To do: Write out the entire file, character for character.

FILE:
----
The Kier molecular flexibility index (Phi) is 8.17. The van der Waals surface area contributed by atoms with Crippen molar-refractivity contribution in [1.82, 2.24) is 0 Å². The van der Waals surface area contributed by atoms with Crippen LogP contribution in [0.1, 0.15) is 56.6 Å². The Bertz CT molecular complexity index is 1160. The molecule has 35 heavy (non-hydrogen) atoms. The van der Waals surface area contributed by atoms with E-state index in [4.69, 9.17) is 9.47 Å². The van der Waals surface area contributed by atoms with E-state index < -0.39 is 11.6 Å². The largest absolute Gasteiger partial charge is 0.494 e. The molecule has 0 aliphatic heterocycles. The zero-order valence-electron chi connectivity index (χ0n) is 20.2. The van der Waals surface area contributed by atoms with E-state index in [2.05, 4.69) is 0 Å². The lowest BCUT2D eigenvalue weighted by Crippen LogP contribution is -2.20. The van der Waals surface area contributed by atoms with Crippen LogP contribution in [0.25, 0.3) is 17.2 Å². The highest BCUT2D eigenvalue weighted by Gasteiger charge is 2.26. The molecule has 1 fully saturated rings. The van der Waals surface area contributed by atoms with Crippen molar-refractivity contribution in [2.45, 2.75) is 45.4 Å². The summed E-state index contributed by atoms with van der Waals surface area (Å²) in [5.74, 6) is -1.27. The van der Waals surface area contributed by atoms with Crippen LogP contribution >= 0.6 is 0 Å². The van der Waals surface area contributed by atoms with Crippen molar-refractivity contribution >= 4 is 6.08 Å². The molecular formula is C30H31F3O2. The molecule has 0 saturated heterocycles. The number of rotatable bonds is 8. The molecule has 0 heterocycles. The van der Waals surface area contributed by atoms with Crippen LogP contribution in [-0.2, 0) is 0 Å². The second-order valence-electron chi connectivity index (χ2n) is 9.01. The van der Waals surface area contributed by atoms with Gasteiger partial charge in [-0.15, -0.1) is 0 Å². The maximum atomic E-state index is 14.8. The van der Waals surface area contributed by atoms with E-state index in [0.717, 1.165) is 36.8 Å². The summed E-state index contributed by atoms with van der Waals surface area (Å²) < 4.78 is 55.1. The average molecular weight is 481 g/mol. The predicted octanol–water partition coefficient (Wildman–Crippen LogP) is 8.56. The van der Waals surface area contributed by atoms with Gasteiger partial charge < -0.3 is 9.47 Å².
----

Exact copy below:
The Kier molecular flexibility index (Phi) is 8.17. The van der Waals surface area contributed by atoms with Crippen molar-refractivity contribution in [1.82, 2.24) is 0 Å². The van der Waals surface area contributed by atoms with Crippen LogP contribution in [0.1, 0.15) is 56.6 Å². The Bertz CT molecular complexity index is 1160. The molecule has 35 heavy (non-hydrogen) atoms. The van der Waals surface area contributed by atoms with E-state index in [4.69, 9.17) is 9.47 Å². The van der Waals surface area contributed by atoms with E-state index < -0.39 is 11.6 Å². The largest absolute Gasteiger partial charge is 0.494 e. The molecule has 0 aliphatic heterocycles. The zero-order valence-electron chi connectivity index (χ0n) is 20.2. The van der Waals surface area contributed by atoms with E-state index in [2.05, 4.69) is 0 Å². The lowest BCUT2D eigenvalue weighted by Crippen LogP contribution is -2.20. The van der Waals surface area contributed by atoms with Crippen LogP contribution in [0.25, 0.3) is 17.2 Å². The highest BCUT2D eigenvalue weighted by Gasteiger charge is 2.26. The molecule has 1 fully saturated rings. The van der Waals surface area contributed by atoms with Crippen molar-refractivity contribution in [2.45, 2.75) is 45.4 Å². The summed E-state index contributed by atoms with van der Waals surface area (Å²) in [5.74, 6) is -1.27. The van der Waals surface area contributed by atoms with Crippen LogP contribution >= 0.6 is 0 Å². The van der Waals surface area contributed by atoms with Crippen molar-refractivity contribution >= 4 is 6.08 Å². The molecular formula is C30H31F3O2. The molecule has 0 saturated heterocycles. The number of rotatable bonds is 8. The molecule has 0 heterocycles. The van der Waals surface area contributed by atoms with Crippen LogP contribution in [-0.2, 0) is 0 Å². The second-order valence-electron chi connectivity index (χ2n) is 9.01. The van der Waals surface area contributed by atoms with Gasteiger partial charge in [-0.15, -0.1) is 0 Å². The maximum atomic E-state index is 14.8. The van der Waals surface area contributed by atoms with E-state index in [0.717, 1.165) is 36.8 Å². The summed E-state index contributed by atoms with van der Waals surface area (Å²) < 4.78 is 55.1. The average molecular weight is 481 g/mol. The predicted octanol–water partition coefficient (Wildman–Crippen LogP) is 8.56. The van der Waals surface area contributed by atoms with Gasteiger partial charge < -0.3 is 9.47 Å².